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The Daily Tonic: PCOS, Infertility, and What Your Diet Can Do To Help

Well… it’s official—we are all at the beginning of a sci-fi movie. Apparently, Google’s AI (artificial intelligence) has to come to life according to one engineer. Now, I am not exactly sure what that means, but it sounds scary. Here is something else that is pretty scary, but that we do know more about—infertility, particularly in women. Let’s dive in.

Polycystic Ovary Syndrome (PCOS) is a big deal. PCOS has been shown to affect up to 12% of US women of reproductive age. To give you a better sense of those numbers, that is over 5 million women. It is also the most common cause of female infertility.

And if that isn’t enough to raise serious alarm, this lifelong health condition continues far beyond the child-bearing years. PCOS has been closely correlated with insulin resistance in women, increasing their risk of type 2 diabetes. Women with PCOS also have higher levels of androgens (male hormones that females also have), which can cause irregular periods, acne, thinning hair, and excess hair growth on the face and body.

So yea… it is a pretty big deal.

Now, the tricky part in finding a solution here is that there still is not an exact cause identified for PCOS. There have been numerous studies that have shown a correlation between PCOS and excess weight, but the connection there is a bit complicated.

It is a bit of a chicken and egg question. Does being overweight cause PCOS, or does PCOS cause you to become overweight? The relationship is unfortunately pretty complicated and not well understood. Being overweight is associated with PCOS, but many women of normal weight have PCOS, and many overweight women don’t.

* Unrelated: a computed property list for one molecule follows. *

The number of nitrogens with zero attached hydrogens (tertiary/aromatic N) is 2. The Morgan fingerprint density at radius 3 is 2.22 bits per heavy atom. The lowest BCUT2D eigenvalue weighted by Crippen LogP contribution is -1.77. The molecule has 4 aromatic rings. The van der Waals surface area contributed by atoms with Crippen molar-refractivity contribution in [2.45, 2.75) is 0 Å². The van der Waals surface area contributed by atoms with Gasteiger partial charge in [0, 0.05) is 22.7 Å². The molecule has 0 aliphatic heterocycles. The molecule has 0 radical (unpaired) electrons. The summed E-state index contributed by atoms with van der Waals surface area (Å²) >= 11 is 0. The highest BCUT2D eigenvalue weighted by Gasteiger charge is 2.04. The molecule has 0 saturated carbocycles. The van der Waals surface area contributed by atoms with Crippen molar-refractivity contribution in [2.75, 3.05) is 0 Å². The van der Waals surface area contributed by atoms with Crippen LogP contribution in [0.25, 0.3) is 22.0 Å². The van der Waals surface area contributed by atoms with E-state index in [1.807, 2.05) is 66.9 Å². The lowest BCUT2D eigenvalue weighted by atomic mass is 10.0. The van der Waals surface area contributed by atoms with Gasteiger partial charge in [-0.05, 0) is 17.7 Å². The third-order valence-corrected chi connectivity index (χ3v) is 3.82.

With that said, there was a new study conducted that aimed to find a connection between PCOS, diet, and exercise. In this study, researchers looked at the dietary and exercise habits for a group of over 40,000 women with and without PCOS.

Their conclusion?

“Collective evidence supports that women with PCOS have a lower overall diet quality, poorer dietary intakes and lower total [physical activity]… versus those without PCOS.” 

No shockers there, but it is meaningful to see that conclusion drawn from such a significant sample size.

The key takeaway? Whether you are a woman of child-bearing age or not, there is one thing that is very clear and seems to pop up time and time again; Diet and exercise are key if you are looking to avoid pretty much any negative health outcome.

Now, will there be outliers that exercise daily, eat well, and still end up suffering from conditions like PCOS? Of course, but even in those cases the evidence strongly suggests that you can mitigate symptoms by simply paying close attention to your nutrition and exercise habits.

That’s the magic pill: diet and exercise. Who would have guessed?

What do you think?


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